ethnicity :: hate is a global issue
|Ethnic divisions in Rwanda|
Genocides do not happen suddenly. Ethnic hate must begin and develop before genocide.
For Rwanda, Belgian colonists first planted seeds of ethnic hate when they distinguished the two ethnicities, minority Tutsi and majority Hutu, by the number of cows each owned, according to the official Rwandan government Web site.
However, it was the Rwandan government itself that perpetuated the ethnic hate since its 1962 independence, which eventually led to the killing of 500,000 to 1 million Tutsi and politically moderate Hutu in 1994.
“The 1994 genocide was the result of 30 years of teaching the ideology of division by all regimes that were in power since 1962,” said Michel Masozera, a Rwandan Tutsi who was in the Democratic Republic of Congo during the genocide.
The extremist Hutu dictatorships initiated seven massacres of political opponents and Tutsi between independence and the 1994 genocide, according to an International Media Support report. IMS promotes and strengthens press freedom and professional journalism in conflicted areas.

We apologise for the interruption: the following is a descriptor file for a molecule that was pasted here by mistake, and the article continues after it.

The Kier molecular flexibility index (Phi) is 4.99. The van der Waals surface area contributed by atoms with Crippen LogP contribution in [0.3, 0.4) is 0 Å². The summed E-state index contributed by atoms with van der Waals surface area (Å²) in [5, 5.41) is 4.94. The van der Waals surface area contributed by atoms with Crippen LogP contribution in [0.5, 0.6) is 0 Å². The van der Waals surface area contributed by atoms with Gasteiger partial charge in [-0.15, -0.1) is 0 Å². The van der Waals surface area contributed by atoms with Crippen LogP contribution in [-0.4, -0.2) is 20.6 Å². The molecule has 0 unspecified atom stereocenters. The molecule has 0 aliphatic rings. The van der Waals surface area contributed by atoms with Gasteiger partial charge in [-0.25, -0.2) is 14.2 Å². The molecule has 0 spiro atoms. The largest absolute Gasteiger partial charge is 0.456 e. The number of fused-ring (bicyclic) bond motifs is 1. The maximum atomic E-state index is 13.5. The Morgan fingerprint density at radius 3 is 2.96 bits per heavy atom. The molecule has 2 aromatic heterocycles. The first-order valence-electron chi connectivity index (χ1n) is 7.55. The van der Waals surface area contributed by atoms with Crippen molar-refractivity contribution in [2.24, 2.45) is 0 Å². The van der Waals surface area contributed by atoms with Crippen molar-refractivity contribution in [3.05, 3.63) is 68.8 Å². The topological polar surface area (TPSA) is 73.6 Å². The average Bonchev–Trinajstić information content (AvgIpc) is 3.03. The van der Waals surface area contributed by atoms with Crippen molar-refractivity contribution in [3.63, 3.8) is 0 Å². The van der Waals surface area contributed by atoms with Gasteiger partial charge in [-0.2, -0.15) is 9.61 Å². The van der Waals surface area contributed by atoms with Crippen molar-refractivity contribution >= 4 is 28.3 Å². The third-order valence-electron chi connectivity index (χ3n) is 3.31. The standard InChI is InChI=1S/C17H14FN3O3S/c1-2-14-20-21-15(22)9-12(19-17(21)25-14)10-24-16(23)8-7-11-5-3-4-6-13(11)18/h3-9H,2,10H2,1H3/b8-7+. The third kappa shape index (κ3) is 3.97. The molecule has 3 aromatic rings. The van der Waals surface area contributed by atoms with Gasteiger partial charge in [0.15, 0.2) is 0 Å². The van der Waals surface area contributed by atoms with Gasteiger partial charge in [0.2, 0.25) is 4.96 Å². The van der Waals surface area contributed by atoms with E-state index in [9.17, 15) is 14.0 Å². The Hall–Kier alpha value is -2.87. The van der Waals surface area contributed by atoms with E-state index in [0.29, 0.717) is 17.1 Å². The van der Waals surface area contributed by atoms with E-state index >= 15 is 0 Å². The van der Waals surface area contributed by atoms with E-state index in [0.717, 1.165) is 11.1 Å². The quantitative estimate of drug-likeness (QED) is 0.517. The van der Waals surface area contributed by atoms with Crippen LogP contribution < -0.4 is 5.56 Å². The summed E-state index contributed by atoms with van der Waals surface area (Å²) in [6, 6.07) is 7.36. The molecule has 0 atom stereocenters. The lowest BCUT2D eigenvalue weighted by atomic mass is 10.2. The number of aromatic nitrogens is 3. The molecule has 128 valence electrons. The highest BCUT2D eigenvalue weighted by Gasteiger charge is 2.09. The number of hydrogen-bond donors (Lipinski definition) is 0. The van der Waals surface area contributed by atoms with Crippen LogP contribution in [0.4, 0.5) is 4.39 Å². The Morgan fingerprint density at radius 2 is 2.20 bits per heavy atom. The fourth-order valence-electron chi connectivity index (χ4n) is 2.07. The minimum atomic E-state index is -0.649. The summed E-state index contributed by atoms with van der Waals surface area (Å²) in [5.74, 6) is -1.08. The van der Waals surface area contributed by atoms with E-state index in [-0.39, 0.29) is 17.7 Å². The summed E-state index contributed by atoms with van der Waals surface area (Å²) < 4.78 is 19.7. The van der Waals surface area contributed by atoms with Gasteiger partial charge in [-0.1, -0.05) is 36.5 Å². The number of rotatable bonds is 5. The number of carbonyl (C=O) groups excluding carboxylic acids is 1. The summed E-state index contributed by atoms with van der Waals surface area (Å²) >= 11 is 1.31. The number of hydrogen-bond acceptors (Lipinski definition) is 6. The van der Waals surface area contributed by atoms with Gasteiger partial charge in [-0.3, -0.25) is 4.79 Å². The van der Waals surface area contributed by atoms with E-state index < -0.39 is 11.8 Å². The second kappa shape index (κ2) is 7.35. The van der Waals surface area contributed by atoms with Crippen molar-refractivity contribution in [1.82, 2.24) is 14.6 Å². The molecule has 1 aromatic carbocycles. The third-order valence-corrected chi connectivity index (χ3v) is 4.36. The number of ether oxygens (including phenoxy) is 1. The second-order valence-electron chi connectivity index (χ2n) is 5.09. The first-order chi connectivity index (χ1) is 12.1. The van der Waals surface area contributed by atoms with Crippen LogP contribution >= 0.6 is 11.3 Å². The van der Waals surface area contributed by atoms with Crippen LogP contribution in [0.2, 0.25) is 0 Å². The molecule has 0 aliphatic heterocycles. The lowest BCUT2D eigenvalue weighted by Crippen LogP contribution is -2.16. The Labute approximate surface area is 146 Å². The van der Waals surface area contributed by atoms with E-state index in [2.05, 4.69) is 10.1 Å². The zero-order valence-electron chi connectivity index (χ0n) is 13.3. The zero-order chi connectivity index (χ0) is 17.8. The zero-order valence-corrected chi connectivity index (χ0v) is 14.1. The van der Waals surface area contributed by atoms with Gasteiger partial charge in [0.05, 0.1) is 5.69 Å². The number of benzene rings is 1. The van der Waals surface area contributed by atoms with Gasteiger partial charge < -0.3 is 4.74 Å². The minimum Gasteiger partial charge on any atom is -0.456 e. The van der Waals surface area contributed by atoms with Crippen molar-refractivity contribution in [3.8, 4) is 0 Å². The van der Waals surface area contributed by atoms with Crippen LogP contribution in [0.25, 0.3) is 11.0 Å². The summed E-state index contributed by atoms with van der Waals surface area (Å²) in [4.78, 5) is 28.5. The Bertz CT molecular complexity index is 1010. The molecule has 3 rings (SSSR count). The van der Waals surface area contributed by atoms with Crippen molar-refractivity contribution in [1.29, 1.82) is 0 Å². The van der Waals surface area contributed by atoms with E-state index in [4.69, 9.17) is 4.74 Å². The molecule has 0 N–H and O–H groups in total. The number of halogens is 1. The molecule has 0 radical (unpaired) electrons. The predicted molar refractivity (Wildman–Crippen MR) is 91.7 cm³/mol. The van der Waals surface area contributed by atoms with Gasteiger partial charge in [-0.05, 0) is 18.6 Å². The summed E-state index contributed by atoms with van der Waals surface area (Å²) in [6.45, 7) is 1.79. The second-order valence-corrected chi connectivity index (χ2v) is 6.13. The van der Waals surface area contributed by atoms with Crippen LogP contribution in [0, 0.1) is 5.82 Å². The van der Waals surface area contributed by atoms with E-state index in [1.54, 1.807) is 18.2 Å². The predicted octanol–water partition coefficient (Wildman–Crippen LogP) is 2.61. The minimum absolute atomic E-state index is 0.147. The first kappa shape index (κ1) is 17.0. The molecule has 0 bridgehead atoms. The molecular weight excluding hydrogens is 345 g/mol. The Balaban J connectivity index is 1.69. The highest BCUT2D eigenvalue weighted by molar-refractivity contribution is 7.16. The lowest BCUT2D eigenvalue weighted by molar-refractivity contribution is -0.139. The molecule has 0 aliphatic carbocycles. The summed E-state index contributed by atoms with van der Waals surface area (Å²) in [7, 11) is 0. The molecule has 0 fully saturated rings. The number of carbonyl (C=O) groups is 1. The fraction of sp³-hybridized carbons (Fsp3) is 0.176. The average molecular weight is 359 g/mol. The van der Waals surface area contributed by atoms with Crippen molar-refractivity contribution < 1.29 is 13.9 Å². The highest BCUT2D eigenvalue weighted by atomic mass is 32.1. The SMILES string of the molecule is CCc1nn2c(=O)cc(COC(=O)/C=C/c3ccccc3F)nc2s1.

Meanwhile, exiled minority Tutsi who numbered around 600,000 organized multiple failed attacks on the dictatorships. Tutsi living in Rwanda were persecuted after every attempt, according to the Rwandan government's Web site.
Finally in 1990, the Rwandan Patriotic Front, a group of exiled Tutsi in Uganda, north of Rwanda, invaded Rwanda and demanded democratic change to the one-party, Hutu-extremist political system.
By 1992, the Hutu dictatorship accepted a transitional government and a peace agreement under the Arusha Accords, according to the IMS report.
However, democratization threatened the ruling Hutu elite and they ignored
Hours after the Rwandan president died in a plane crash on April 6, 1994, the genocide began: during the first week, 20,000 Tutsi and moderate Hutu were murdered. Three months later, between 500,000 and 1 million were murdered. More than 2 million fled.
The RPF won the war in July 1994 and the genocide stopped.
However, Masozera, a University of Florida graduate, still struggles to understand how a government could deliberately kill its own population.
He said the U.N. International Criminal Tribunal for Rwanda helps Rwanda reconcile with its people.
“Of course, it will take some time to heal survivors of the genocide,” Masozera